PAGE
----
I used to live next door to a man named Wayne. Wayne had a pool that was his pride and joy. Trouble was, Wayne’s pool leaked. Slowly and persistently.
We knew where the water was going because the area under my deck was muddy all the time. But we didn’t know where the leak was. All Wayne could do was run a hose to the pool to constantly replenish the water that disappeared. His water bills were outrageous.
It’s almost funny, until you realize that you’re in the same situation as Wayne. Your customers are leaking away. Slowly and persistently. You probably don’t know where the leak is. And the cost of replenishing your pool of customers is probably more than you want to spend.
At the heart of customer defection is lack of satisfaction. This isn’t the same as dissatisfaction, which means an active dislike for something. Lack of satisfaction is simply the absence of any good reason for a customer to stick around. According to U.S. News & World Report, a whopping 91 percent of customers who leave do so simply because they are “not satisfied.”
How do you satisfy customers and retain their business? Any number of ways. But since all relationships are based on good communication, that’s a commonsense place to start. Specifically, this means asking questions, staying in touch and being generous.
· Ask questions. People rarely tell you when they like something and only occasionally complain when they don’t. The only way you’ll find out what you’re doing right or wrong is to ask your customers. Use a short questionnaire, a comment card in your fulfillment, a phone survey, a feedback form on your Web site or whatever it takes to learn about the good and bad of customers’ experiences.
You also can keep the lines of communication open with a dedicated, toll-free customer service phone line and a special e-mail address. Feature this information in your store and catalog; on your Web site; and in invoices, e-mails and all customer communications. And staff your customer service department with well-trained people. When you get complaints, solve problems promptly, give customers something for their trouble and remind them that you care.
Also, since people move, get married and constantly change, you must keep your database fresh. Only when you know the who, what, when, where, why and how of your customers’ purchases will you be able to fix problems and improve service.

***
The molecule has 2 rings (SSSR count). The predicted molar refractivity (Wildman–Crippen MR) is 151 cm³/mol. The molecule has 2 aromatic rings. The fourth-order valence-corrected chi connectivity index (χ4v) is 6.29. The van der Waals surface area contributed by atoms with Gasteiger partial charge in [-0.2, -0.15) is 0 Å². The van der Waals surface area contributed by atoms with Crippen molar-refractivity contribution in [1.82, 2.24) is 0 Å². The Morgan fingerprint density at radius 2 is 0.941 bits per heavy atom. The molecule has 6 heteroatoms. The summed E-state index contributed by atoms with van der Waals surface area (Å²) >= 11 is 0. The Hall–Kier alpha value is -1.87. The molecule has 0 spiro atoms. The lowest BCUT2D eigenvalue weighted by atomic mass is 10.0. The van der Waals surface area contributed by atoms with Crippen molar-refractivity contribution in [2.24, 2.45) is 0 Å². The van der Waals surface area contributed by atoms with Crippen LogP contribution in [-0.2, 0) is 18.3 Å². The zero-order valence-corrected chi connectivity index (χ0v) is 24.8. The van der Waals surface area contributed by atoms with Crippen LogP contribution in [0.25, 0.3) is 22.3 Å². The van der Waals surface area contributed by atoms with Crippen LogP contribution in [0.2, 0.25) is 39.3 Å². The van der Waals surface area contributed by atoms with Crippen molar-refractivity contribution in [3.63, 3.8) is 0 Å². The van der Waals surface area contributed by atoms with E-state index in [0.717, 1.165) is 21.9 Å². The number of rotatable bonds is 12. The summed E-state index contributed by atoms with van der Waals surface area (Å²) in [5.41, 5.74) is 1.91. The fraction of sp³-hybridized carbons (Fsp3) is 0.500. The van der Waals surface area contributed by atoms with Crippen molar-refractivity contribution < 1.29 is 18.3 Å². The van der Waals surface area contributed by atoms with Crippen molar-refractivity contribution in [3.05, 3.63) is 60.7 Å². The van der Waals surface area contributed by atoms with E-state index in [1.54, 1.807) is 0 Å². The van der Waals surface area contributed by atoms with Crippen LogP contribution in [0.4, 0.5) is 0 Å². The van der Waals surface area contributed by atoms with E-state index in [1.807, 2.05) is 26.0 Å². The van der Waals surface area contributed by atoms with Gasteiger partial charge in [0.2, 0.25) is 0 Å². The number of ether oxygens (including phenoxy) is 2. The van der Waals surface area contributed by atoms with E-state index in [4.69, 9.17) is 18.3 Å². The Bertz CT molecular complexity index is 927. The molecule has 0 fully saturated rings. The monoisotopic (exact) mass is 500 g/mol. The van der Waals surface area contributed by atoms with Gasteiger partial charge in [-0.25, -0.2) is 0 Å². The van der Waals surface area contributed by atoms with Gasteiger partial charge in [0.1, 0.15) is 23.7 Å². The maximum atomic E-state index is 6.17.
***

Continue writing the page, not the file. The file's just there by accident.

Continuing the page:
· Stay in touch. They say absence makes the heart grow fonder. But they’re wrong. Familiarity makes the heart grow fonder. A simple, inexpensive newsletter may be all you need to maintain a friendly familiarity with customers. It can include information about new products and services, company policies, helpful articles and anything interesting, relevant and useful. Just make sure it isn’t a bunch of thinly veiled ads.
Letters and e-mails are great ways to thank customers for their business and reward them with special offers and inside information. For your top customers, consider a personal phone call just to say thank you.
Of course, a regular stream of offers also works, though you’ll lose a little of the bonding effect that results from more personal contacts. However, tailoring your offers to a customer’s buying habits can be very effective. Some online companies, such as Amazon.com, do this quite well, combining targeted offers with a personal feel.
· Be generous. People are willing to pay for quality. But don’t nickel and dime them to death. A few years ago, I bought a relatively expensive computer. At the conclusion of an otherwise top-notch sales experience, the salesclerk asked whether I would like a mouse pad. I said, “Yes,” only to have the clerk say, “OK, that’s three bucks.” It was a nice mouse pad, but after spending thousands of dollars for a computer, monitor and several accessories, that extra $3 felt like an insult.
Little acts of unexpected generosity can go a long way toward cementing your relationship with customers. Free floor mats with a car, a free light bulb with a lamp, free advice with completed tax returns. Little extras make your customers feel like you’re a friend, not just another company out for a buck. (For more information on “generous” marketing, read “Harnessing the Power of Kindness” at www.DirectCreative.com. You’ll find it in the Article Archive of the Learning Center.)
Business is more than sales. It’s about relationships. If you develop and nurture those relationships through a commonsense communication program, you can reduce customer defections and increase profit.